One long, skinny log!

Ready, set, spring!

It warmed up quickly – it was over 70 degrees today! We are turning our attention to finishing some last leftover winter jobs, and planning for summer. In addition to a nice short hike this weekend, we also checked out the lake, started cleaning up the yard, killed two mosquitoes already, picked out a few damaged trees for cutting in the coming weeks, and finished up trim around the interior rafter tie logs – a last area of the ceiling that had a really rough transition with the drywall. After looking at the ugly, jagged holes for a couple of years, I finally figured out how to cover them up: I made leather ‘boots’ custom fit to each one. Inexpensive, forgiving, and it turned out to be a quick job. Much quicker than trying to carve something out of wood or custom creating a metal strap. Finally, I got to strip bark off a bunch of log slabs we picked up last fall, that we’ll install on the garage corners to make it look more at home with the cabin. With any luck, we’ll install them next weekend. The goal is to finish up a number of jobs before I go on my summer schedule and have much more time to devote to the big jobs.

Live edge

Today we snagged a couple of hours to finish up the garage door. Forgot to get the weatherstripping on the first trip to the local lumberyard, but after two trips (first one to pick up three lovely rough sawn hemlock boards), we did it! We had some great live-edge slabs from a $10-per-load craigslist find last fall, and used them for the outer trim. We just need to hit it all with some stain once the weather is warm enough. Nice to cross this last bit of carpentry off the garage punch list.

 

Where did winter go?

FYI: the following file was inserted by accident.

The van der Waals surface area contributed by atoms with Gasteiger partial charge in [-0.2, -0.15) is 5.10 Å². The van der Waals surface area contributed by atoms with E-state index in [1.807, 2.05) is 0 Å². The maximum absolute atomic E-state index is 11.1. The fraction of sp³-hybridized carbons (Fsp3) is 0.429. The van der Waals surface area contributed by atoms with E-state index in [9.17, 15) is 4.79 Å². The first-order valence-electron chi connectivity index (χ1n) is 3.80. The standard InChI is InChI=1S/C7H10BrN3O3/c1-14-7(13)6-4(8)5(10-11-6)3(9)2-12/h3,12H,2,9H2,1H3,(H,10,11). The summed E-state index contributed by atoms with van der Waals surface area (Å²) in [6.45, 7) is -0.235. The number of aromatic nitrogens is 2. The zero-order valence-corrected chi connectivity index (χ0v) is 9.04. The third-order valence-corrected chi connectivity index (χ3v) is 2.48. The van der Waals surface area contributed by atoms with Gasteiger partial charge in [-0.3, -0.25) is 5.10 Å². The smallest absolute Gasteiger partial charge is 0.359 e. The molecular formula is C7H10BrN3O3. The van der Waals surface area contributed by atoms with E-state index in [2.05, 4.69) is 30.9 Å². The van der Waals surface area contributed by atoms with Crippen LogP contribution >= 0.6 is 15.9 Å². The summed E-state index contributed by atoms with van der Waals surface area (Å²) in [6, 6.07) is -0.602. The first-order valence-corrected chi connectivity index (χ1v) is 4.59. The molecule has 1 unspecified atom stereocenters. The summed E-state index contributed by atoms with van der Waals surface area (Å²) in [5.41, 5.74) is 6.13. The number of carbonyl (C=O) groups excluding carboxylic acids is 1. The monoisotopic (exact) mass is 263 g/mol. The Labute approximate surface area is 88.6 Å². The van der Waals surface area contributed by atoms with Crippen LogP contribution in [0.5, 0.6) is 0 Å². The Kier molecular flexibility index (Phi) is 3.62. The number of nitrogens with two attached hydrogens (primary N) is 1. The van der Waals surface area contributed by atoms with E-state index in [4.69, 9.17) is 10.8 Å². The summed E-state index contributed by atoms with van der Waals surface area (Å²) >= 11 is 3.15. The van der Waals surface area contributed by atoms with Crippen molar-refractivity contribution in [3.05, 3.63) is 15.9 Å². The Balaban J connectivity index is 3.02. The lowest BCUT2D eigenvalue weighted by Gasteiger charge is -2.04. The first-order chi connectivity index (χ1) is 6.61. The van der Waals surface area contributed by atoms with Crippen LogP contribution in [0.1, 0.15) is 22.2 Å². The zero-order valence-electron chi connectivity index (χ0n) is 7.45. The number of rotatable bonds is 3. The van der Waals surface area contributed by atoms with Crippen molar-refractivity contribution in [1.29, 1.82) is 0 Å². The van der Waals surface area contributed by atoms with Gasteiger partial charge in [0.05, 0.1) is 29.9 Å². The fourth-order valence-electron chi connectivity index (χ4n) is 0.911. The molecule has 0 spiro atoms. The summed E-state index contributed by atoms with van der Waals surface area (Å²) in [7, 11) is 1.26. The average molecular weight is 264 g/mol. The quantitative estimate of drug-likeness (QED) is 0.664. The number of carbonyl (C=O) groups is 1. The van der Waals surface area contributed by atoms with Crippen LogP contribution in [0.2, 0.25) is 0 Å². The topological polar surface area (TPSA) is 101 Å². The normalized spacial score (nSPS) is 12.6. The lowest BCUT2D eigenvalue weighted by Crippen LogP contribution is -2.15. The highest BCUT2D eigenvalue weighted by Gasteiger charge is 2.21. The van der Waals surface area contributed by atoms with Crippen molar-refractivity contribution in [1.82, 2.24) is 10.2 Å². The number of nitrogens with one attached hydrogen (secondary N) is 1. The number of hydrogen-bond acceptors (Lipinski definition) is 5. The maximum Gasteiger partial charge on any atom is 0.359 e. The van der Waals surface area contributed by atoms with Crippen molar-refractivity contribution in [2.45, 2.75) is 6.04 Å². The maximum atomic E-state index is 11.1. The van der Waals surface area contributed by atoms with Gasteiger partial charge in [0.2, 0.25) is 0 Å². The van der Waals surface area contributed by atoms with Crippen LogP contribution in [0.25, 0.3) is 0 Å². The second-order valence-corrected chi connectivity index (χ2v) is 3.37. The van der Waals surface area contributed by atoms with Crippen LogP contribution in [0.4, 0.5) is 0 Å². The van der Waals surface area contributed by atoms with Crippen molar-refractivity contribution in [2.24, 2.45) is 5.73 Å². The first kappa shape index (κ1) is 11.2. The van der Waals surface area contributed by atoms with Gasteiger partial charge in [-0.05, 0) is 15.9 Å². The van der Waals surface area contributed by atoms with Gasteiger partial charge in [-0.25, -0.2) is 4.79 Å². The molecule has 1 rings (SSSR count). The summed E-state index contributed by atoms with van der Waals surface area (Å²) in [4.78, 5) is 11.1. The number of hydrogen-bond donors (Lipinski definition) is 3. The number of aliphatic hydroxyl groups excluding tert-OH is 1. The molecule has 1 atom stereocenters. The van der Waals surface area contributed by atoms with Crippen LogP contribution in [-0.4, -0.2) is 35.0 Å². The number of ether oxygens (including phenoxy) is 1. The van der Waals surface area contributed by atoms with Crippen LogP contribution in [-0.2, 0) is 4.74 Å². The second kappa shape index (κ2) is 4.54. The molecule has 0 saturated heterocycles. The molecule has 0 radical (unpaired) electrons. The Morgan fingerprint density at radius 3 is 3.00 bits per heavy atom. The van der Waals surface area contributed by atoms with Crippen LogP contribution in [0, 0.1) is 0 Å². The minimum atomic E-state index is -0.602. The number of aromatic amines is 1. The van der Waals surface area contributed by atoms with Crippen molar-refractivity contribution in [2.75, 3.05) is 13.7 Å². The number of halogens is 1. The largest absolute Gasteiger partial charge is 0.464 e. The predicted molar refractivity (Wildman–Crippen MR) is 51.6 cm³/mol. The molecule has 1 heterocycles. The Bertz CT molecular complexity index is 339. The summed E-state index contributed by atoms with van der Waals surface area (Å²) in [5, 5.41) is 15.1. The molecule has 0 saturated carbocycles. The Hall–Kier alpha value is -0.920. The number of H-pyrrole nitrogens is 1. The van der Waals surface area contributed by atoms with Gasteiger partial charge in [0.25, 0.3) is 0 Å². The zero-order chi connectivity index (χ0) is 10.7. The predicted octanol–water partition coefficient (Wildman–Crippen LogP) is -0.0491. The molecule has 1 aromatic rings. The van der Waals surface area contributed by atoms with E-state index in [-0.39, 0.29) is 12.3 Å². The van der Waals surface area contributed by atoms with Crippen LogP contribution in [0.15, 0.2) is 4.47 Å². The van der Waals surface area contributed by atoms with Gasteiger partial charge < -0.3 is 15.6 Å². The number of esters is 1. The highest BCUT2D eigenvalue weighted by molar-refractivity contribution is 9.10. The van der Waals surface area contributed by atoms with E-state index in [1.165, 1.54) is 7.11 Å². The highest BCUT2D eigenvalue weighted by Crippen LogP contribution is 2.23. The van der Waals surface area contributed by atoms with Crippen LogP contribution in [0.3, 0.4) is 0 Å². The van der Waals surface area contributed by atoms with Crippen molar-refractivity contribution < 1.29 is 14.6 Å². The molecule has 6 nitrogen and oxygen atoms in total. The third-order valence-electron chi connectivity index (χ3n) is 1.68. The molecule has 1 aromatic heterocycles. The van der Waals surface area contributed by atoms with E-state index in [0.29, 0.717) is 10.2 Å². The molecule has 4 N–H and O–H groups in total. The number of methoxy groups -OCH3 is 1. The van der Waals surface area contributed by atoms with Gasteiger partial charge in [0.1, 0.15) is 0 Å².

We had a ton of snow! All at once, then it was gone the next week. This was a totally crazy winter – cold, warm, cold, warm. We’ve mostly been busy with lots of little projects, and then picked up a couple of side projects too. Here’s the update, for those who are keeping track.

  • Finished wiring the garage, and we have lights! We found excellent motion-sensor lights that can take an LED bulb, and K re-wired some lights for inside that he got for free from a friend. We added LED bulbs to these too. Photos next time…
  • Played in the snow, while it was here! Dogs loved it, and K got a new (old, 1982) snowmobile. The garage worked great as a workshop (duh) to get it in good running order. Sadly, snow disappeared as fast as it came, so no major rides yet (boo!)
  • Got a pinball machine. Project for summer – too cold to do dainty little wiring right now.
  • Worked on finishing up our huge punch list in the house. There aren’t pictures – it’s pretty boring stuff! A bit of missed caulk here, a paint touch-up there. But it’s good to get this stuff done before it warms up and we get going on summer projects.
  • Marched! In Augusta, Maine.
  • Got all our stuff out of storage. We gave ourselves a year to do this. Almost met the deadline – I think if I hadn’t been on crutches, we’d have made it. Done now – no more stuff in a wallet-depleting storage unit, thanks to just a bit of space in the loft and some in the garage. So many tools were hiding in that storage unit! Funny story, though – we arrived to get the very last piece of furniture out, and the storage facility had changed owners – they moved our furniture out and we arrived to find it empty! After a panicked phone call, we found our item, loaded it up, and off we went.
  • Finished the loft! Did we ever post after pictures? Will do that next time. It’s a snug little hideaway.

 

Off the rails

Busy week. I am back at work now, so we are an evenings-and-weekends type of operation for most projects now. But, we did manage to install the railing in the loft this weekend, and did some other detail work to nearly finish it up. The railing seamlessly integrates with the steel downrods we used to help support the large logs in the living room, and we think it looks pretty sharp. Kee Klamp is really the best place for railing fittings, in case you are ever looking!

This slideshow requires JavaScript.

Zero car garage

So, we built a garage, but not to park our car in it. Rather, we needed a place to store a lot of tools and materials, since we have no storage in the house and no workshop space. We’ve been steadily going through all our tools and various other stuff to finally get the workshop in order, and finished up today! Our goal was to go through every single drill bit, chisel, saw blade, screw, and staple and only keep the best and brightest, organizing it in a way that would make Norm Abram proud. I think we did it! Here are the glamour shots, before we make a bunch of sawdusty-mess in there.